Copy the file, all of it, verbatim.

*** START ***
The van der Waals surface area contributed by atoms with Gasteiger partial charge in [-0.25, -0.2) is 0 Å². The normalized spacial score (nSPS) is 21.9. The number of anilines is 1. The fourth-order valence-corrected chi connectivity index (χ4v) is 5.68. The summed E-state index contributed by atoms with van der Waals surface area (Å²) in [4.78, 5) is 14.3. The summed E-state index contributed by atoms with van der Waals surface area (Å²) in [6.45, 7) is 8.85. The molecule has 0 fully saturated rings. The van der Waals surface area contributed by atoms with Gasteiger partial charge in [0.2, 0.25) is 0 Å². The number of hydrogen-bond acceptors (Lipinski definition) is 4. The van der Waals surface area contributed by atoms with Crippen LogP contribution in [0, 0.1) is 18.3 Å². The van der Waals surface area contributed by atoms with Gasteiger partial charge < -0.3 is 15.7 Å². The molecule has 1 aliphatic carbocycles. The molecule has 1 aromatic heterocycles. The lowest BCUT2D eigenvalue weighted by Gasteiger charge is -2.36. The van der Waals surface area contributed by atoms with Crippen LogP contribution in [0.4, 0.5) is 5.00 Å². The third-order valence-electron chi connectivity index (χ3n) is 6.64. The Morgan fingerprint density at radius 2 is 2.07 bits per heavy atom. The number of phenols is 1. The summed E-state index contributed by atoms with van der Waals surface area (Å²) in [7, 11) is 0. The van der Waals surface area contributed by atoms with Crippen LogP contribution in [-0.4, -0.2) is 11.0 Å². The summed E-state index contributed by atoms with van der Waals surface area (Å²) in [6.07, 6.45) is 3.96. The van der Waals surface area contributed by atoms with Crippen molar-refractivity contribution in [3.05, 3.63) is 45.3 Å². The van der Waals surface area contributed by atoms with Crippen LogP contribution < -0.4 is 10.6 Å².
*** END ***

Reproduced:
The van der Waals surface area contributed by atoms with Gasteiger partial charge in [-0.25, -0.2) is 0 Å². The normalized spacial score (nSPS) is 21.9. The number of anilines is 1. The fourth-order valence-corrected chi connectivity index (χ4v) is 5.68. The summed E-state index contributed by atoms with van der Waals surface area (Å²) in [4.78, 5) is 14.3. The summed E-state index contributed by atoms with van der Waals surface area (Å²) in [6.45, 7) is 8.85. The molecule has 0 fully saturated rings. The van der Waals surface area contributed by atoms with Gasteiger partial charge in [0.2, 0.25) is 0 Å². The number of hydrogen-bond acceptors (Lipinski definition) is 4. The van der Waals surface area contributed by atoms with Crippen LogP contribution in [0, 0.1) is 18.3 Å². The van der Waals surface area contributed by atoms with Gasteiger partial charge < -0.3 is 15.7 Å². The molecule has 1 aliphatic carbocycles. The molecule has 1 aromatic heterocycles. The lowest BCUT2D eigenvalue weighted by Gasteiger charge is -2.36. The van der Waals surface area contributed by atoms with Crippen LogP contribution in [0.4, 0.5) is 5.00 Å². The third-order valence-electron chi connectivity index (χ3n) is 6.64. The Morgan fingerprint density at radius 2 is 2.07 bits per heavy atom. The number of phenols is 1. The summed E-state index contributed by atoms with van der Waals surface area (Å²) in [7, 11) is 0. The van der Waals surface area contributed by atoms with Crippen LogP contribution in [-0.4, -0.2) is 11.0 Å². The summed E-state index contributed by atoms with van der Waals surface area (Å²) in [6.07, 6.45) is 3.96. The van der Waals surface area contributed by atoms with Crippen molar-refractivity contribution in [3.05, 3.63) is 45.3 Å². The van der Waals surface area contributed by atoms with Crippen LogP contribution < -0.4 is 10.6 Å².